Several months ago, my husband brought me an article from our local newspaper about a birding hotspot near our home. Although I do not consider myself a birder, yet, I saved the clipping with the intention of checking it out. Last week we searched out the 50-acre bit of wetland set aside by a developer to mitigate development of a housing community. We could not have missed it. Tucked between apartment buildings and a country road that leads to a landfill tall grasses surround lower sedges and shallow water dotted by sandbars. There vast assortments of shorebirds gather to feed. In the fall and winter months, we’re told, the marsh is filled with migrating birds eager to escape chilly northern weather. Early this morning, on our third visit, we were welcomed by great white egrets, moorhen families, snowy egrets, glossy and white ibis, black necked stilts, a white pelican, great blue heron, green heron, roseate spoonbill, and sandpipers to name a few. Although the distance between my camera and the birds challenged my zoom lens, I took these shots of a morning fishing expedition.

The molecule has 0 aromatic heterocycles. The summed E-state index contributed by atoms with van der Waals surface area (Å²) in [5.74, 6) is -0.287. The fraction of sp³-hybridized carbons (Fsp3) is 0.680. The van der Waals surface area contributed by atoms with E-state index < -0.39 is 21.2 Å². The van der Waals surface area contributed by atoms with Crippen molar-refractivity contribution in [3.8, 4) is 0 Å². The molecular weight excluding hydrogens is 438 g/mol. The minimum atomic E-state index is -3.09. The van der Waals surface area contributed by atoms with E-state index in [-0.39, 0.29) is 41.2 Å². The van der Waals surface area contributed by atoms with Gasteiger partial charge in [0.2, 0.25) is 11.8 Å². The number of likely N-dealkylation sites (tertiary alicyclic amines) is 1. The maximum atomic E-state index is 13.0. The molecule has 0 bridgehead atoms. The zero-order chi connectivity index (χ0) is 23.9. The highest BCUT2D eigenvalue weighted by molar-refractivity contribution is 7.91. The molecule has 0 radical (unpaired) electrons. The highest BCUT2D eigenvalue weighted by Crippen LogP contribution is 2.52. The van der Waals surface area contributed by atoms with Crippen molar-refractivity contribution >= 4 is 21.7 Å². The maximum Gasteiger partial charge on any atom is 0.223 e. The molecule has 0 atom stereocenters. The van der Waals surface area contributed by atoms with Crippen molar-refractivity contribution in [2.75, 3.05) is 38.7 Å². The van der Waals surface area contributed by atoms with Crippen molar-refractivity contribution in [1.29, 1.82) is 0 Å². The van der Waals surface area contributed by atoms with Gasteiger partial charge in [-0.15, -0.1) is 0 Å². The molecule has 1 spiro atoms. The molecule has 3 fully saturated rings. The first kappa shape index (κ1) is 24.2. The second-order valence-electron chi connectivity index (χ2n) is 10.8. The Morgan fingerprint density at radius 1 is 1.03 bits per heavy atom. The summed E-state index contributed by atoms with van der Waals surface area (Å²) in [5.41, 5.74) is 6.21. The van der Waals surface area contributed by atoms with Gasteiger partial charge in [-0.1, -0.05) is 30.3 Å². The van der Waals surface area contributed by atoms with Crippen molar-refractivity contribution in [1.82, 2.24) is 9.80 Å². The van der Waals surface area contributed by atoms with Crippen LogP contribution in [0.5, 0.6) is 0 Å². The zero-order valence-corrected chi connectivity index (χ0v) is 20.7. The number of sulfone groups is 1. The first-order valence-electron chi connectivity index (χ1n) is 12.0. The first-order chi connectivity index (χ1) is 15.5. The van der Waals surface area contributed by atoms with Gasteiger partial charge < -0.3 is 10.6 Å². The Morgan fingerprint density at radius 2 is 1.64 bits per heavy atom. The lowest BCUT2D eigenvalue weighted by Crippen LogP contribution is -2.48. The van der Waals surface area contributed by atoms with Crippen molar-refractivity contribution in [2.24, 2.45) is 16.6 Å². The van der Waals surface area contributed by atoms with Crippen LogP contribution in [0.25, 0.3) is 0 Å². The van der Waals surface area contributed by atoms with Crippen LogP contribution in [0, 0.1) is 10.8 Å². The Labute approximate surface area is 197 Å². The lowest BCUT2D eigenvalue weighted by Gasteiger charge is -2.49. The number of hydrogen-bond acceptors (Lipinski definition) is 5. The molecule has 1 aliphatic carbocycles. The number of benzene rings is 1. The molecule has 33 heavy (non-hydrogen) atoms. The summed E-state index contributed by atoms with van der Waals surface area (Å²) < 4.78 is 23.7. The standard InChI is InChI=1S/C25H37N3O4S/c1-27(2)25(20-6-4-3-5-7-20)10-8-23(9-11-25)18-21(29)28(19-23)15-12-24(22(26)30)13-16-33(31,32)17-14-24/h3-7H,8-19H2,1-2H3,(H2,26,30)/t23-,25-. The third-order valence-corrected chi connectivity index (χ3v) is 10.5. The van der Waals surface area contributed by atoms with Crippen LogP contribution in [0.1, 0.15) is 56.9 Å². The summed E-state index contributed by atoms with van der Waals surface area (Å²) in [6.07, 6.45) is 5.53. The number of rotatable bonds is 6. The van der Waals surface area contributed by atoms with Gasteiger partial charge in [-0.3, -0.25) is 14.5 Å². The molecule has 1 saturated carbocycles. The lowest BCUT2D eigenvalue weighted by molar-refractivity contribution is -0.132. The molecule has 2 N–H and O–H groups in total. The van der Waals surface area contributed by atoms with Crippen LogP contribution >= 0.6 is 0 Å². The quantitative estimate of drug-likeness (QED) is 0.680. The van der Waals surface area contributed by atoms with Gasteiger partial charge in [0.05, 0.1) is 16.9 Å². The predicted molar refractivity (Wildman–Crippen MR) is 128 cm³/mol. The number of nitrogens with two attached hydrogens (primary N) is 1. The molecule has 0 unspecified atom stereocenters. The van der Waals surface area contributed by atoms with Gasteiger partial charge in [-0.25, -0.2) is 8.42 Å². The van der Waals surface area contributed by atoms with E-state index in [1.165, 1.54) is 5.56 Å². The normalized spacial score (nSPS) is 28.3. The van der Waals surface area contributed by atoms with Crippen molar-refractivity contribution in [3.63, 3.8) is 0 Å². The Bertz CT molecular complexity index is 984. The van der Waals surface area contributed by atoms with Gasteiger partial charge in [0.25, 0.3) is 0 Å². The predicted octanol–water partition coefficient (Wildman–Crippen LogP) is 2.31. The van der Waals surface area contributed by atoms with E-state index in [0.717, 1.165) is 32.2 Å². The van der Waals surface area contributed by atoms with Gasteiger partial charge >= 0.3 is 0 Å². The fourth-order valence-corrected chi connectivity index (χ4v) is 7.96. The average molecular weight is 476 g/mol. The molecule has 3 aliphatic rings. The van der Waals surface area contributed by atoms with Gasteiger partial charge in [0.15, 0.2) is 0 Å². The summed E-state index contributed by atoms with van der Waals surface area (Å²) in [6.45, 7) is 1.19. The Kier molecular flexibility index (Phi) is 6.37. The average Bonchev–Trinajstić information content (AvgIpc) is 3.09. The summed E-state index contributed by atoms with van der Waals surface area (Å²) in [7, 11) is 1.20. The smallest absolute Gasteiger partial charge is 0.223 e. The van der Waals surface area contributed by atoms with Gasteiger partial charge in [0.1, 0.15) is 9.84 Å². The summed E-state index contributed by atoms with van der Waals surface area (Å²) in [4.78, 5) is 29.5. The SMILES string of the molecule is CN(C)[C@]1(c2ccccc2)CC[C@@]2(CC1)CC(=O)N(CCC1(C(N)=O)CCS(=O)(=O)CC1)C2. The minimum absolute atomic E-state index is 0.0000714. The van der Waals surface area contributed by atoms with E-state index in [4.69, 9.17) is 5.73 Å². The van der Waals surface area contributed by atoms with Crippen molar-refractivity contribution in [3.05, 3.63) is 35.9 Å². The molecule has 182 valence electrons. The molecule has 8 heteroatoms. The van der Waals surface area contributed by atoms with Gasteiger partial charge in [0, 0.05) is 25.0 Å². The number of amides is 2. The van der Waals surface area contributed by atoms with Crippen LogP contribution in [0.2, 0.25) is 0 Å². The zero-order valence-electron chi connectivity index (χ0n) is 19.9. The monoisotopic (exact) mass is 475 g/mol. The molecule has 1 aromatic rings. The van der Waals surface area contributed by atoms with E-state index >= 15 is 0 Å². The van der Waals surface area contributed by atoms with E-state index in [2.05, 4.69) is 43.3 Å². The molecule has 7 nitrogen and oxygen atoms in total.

Soon after we arrived, a birder pulled up. We chatted as she shared incredible views of distant spottings through her Swarovski scope. Then, she offered to show us other bird-populated marshes in the area. We eagerly followed her to some of best locations for bird photography that we have seen. One remote area packed with birds required us to slip around a tall chain link gate and tromp through grass and weeds half again as tall as we are. As I climbed a low dike, a surprised flock of white and glossy ibis took flight.
We returned home tired and hungry, but oh so relaxed after a morning of discovery in South Florida’s wondrous wetlands.